Taking into account that neither the Tax Code nor the Administrative Code of the Republic of Kazakhstan defines the term “false information” in the legal sense, nor does it state what kind of “falsity” is regarded as an administrative violation and results in serious legal consequences, i.e. the tax authorities may decide themselves as to whether clerical errors, misprints, etc. may be regarded or classified as “false information”. Moreover, whereas Articles 460-1 and 460-2 of the Administrative Code of the Republic of Kazakhstan belong to the articles involving intentional fault, false information must be provided intentionally for any illegal purpose; evidence of intent in our administrative proceedings has ceased to be necessary long ago.
As it may be concluded from communications and notifications from organizations, which have been placed “under pressure”, the tax authorities have been “instructed” to find something, i.e. any inaccuracies, clerical mistakes or clerical misprints in these forms, in order to draw up administrative violation records as soon as possible and to be able further to fine or suspend the activities of such organizations.
Judging by the actions of the officers of the tax authorities, their fussiness, uncertainty or even confusion, it becomes clear that it was not the initiative of the tax authorities, whose principal purpose is tax collection. No claims regarding the payment of taxes and other obligatory payments to the budget have been made against the “attacked” organizations. Such organizations are in good standing as tax payers and have paid significant amounts to the budget. This means that the purpose of such “attack” is political, to force these organizations to “fight back” from unfounded claims, to go to court or, in the worst case, to paralyze their activities for some time.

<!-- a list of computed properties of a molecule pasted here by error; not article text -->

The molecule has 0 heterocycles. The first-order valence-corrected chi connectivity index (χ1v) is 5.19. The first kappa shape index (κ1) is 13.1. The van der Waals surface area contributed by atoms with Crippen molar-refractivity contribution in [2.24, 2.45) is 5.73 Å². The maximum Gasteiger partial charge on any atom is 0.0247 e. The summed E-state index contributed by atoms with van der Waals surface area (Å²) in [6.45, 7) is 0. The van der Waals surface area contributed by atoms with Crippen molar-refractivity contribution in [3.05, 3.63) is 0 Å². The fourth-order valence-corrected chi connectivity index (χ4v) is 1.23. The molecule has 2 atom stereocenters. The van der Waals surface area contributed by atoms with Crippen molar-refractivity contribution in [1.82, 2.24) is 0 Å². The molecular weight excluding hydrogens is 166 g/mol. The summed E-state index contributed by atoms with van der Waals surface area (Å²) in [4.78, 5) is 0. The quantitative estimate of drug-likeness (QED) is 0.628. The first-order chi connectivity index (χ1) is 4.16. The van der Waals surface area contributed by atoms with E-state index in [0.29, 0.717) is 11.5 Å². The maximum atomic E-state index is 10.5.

It is difficult to imagine what exactly prompted our “all-hearing” and “all-seeing” state to decide to start creating problems for independent human rights organizations and civil society organizations at this particular time and in gross violation of its international obligations in the field of support of civil society, the standards of the Organization for Economic Cooperation and Development (OECD ), recommendations of the FATF and a number of other international organizations and structures. It is clear, however, that such actions will have the most negative impact on the image of the state, its investment attractiveness and other ratings.
As for us, we, of course, will take all necessary steps to protect our organizations, both legal, including in the courts of the Republic of Kazakhstan, and at the international level within the framework of our participation in various international coalitions, working groups and expert structures, and should the events take a negative course, we will be forced to re-examine our relationship with government bodies and organizations.
Еrkindik Qanaty Public Foundation
Kadir Kasiet Public Association
Kazakhstan International Bureau for Human Rights and Rule of Law Public Association
International Legal Initiative Public Foundation
MediaNet International Centre for Journalism Public Foundation
Legal Media Centre Public Foundation
Echo Public Association
30 November 2020